With the latest Star Wars release a few months back, I went down a black hole of interviews on YouTube and was reminded of how hilarious Carrie Fisher is. I knew she had written an autobiography, so I thought this would be the perfect time to check it out. It turns out she actually has three autobiographies and a number of novels, and after reading this I think I’ll eventually make my way through them all.
This first autobiography is based on her one-woman stage show, and it’s basically an overview of why she is so messed up, starting right from the beginning with being born the child of two celebrities, Eddie Fisher and Debbie Reynolds.
I am truly a product of Hollywood in-breeding. When two celebrities mate, someone like me is the result.
Carrie Fisher has dealt with fairly severe bipolar disorder her entire life. Before she was diagnosed, as happens with many who suffer the same, her use of drugs and alcohol got out of hand and she found herself essentially self-medicating without knowing it – uppers for when you’re down, and downers for when you’re manic. It got bad enough that she underwent electroconvulsive therapy (ECT) a few years before writing this, and I read somewhere that she has continued to use it to treat her depression since, which she goes into more detail about in later books.
ECT has come a long way from how it’s portrayed in the movies, even current movies, where someone is strapped to a table as punishment and the lights dim and flicker in the room as the patient’s body convulses. It is now done while the patient is medicated, they feel no pain, and it can apparently have incredible results in some people.
One side effect it can have is memory loss, which Fisher experienced, and she writes this from the perspective of regaining her memory after receiving ECT and seeing her crazy life from the outside – a fictional, drug-addicted princess with parent issues who not long ago awoke to find a dead gay Republican next to her in bed.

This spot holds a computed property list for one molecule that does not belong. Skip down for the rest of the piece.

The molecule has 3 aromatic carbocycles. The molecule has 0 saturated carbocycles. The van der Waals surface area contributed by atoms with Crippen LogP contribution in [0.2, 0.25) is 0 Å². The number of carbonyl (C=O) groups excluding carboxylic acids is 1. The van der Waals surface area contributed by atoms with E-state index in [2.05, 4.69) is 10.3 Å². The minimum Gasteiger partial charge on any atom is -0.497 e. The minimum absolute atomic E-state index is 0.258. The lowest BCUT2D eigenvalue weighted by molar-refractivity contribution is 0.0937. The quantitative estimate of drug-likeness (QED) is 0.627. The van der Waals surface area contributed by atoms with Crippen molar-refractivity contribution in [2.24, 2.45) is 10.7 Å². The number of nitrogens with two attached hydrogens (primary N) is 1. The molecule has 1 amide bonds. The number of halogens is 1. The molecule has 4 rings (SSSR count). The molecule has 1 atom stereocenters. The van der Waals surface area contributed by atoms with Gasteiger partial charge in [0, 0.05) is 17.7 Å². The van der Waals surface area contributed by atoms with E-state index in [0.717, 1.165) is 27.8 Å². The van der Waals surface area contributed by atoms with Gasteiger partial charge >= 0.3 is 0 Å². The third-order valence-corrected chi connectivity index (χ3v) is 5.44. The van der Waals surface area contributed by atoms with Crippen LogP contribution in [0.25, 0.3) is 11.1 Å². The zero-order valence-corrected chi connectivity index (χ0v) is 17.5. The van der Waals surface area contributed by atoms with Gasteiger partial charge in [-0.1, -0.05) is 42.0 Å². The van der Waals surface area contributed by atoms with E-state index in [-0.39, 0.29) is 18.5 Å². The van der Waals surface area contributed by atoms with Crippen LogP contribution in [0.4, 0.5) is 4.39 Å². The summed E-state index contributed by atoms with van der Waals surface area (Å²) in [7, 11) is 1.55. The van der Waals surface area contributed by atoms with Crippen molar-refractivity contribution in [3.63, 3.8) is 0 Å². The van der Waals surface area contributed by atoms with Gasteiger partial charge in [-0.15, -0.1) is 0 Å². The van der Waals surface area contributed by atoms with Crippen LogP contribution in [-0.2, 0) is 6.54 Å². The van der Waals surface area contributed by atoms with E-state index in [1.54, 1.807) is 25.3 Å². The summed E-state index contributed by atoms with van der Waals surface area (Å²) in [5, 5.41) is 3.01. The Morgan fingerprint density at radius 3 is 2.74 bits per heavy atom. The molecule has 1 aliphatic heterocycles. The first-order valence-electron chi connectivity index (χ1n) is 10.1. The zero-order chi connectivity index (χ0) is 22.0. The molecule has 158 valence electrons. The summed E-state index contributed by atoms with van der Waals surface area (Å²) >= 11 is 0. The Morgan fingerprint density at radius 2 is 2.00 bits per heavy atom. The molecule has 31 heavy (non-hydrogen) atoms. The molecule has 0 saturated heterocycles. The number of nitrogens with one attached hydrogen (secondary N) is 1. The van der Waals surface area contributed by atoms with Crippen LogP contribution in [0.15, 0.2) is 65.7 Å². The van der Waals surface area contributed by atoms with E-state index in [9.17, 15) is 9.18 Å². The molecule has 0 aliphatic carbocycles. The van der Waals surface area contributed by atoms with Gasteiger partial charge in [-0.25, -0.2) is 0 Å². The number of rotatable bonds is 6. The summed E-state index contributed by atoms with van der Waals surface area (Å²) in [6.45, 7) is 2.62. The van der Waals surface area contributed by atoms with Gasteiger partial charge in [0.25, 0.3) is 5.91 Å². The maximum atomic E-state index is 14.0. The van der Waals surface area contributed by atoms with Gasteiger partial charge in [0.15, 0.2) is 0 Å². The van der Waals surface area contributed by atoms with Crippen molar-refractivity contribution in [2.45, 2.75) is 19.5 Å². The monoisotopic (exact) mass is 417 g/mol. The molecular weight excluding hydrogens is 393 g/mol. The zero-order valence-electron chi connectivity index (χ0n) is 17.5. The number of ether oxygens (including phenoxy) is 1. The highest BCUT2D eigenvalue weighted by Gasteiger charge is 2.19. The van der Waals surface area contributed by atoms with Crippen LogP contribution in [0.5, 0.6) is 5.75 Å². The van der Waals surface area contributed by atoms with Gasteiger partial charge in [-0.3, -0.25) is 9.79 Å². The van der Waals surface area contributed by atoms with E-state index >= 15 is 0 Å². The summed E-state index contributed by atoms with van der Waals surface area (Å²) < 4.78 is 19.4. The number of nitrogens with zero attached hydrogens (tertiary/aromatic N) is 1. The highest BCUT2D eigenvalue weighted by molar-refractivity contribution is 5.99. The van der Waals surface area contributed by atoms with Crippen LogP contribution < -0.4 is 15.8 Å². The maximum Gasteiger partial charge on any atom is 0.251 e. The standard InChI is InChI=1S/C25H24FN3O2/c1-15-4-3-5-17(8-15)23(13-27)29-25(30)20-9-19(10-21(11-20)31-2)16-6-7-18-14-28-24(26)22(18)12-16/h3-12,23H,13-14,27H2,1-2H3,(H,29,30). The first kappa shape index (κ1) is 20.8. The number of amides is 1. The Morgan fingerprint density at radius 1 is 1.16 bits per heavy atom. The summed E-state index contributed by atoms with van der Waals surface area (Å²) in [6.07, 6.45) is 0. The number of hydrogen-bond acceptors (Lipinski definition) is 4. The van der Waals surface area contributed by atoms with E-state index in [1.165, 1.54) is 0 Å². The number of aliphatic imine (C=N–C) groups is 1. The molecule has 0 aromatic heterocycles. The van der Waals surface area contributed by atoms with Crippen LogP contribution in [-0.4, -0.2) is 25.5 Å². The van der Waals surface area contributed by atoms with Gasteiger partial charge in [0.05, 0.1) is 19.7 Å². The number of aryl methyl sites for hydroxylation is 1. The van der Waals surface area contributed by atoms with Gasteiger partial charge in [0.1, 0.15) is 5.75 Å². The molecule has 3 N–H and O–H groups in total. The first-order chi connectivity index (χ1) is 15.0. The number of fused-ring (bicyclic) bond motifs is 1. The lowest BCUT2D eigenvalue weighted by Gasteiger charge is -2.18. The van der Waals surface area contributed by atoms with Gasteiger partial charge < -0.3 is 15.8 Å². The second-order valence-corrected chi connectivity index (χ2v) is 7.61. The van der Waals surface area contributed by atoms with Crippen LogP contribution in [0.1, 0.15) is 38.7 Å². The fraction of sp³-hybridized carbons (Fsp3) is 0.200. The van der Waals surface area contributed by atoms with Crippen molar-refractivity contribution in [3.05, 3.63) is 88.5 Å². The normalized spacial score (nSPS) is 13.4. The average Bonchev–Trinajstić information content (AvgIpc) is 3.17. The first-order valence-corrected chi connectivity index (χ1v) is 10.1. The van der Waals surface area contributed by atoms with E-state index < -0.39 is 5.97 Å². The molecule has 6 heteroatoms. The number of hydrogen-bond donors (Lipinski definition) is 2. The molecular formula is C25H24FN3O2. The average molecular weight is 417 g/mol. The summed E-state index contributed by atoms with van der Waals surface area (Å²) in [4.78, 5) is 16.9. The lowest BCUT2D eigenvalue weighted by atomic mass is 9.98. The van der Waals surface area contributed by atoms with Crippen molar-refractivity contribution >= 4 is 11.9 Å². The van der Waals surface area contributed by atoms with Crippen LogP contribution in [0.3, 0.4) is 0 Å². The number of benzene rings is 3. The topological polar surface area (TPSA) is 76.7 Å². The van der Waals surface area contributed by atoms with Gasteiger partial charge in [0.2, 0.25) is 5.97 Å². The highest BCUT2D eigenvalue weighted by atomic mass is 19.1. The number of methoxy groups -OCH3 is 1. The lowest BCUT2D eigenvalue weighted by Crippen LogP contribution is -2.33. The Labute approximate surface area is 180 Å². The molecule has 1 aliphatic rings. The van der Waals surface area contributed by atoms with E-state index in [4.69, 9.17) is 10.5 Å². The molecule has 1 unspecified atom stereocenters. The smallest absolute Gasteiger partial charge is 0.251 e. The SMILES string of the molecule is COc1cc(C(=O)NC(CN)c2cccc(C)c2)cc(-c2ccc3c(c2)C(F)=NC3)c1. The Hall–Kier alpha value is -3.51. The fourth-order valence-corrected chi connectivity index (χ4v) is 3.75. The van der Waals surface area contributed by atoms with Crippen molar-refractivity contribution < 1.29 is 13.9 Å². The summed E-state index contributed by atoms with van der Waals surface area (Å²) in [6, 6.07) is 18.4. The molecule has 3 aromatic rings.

Resentment is like drinking a poison and waiting for the other person to die.
This is dark and hilarious, and Fisher’s narration of the audiobook really added to the experience. Her delivery was perfect. One of my favourite bits was her telling the story of how George Lucas explained to her his scientific reasoning of why she couldn’t wear a bra in space.
This is mainly stories from her childhood and her struggles with mental health, so you won’t get many Star Wars anecdotes in here. She’s actually been very outspoken about mental illness and the stigma around it for years now. It’s clearly something that’s affected her life and something she’s passionate about, and she tackles it with a lot of humour, which is always the best way to talk about potentially awkward topics.
I thought I would inaugurate a Bipolar Pride Day. You know, with floats and parades and stuff! On the floats we would get the depressives, and they wouldn’t even have to leave their beds – we’d just roll their beds out of their houses, and they could continue staring off miserably into space. And then for the manics, we’d have the manic marching band, with manics laughing and talking and shopping and fucking and making bad judgment calls.
Fisher is brutally honest on this. I don’t know how people can write so scathingly about their family and still be on speaking terms after, but she definitely doesn’t hold back anything here. At times it felt like she was trying a little too hard with her jokes, and presenting stuff as a little more scandalous than they came across, but it was never enough to take away from the experience.
I was surprised by how much I enjoyed this. Her next is Shockaholic, which I’ll be keeping an eye out for at the book sale next week.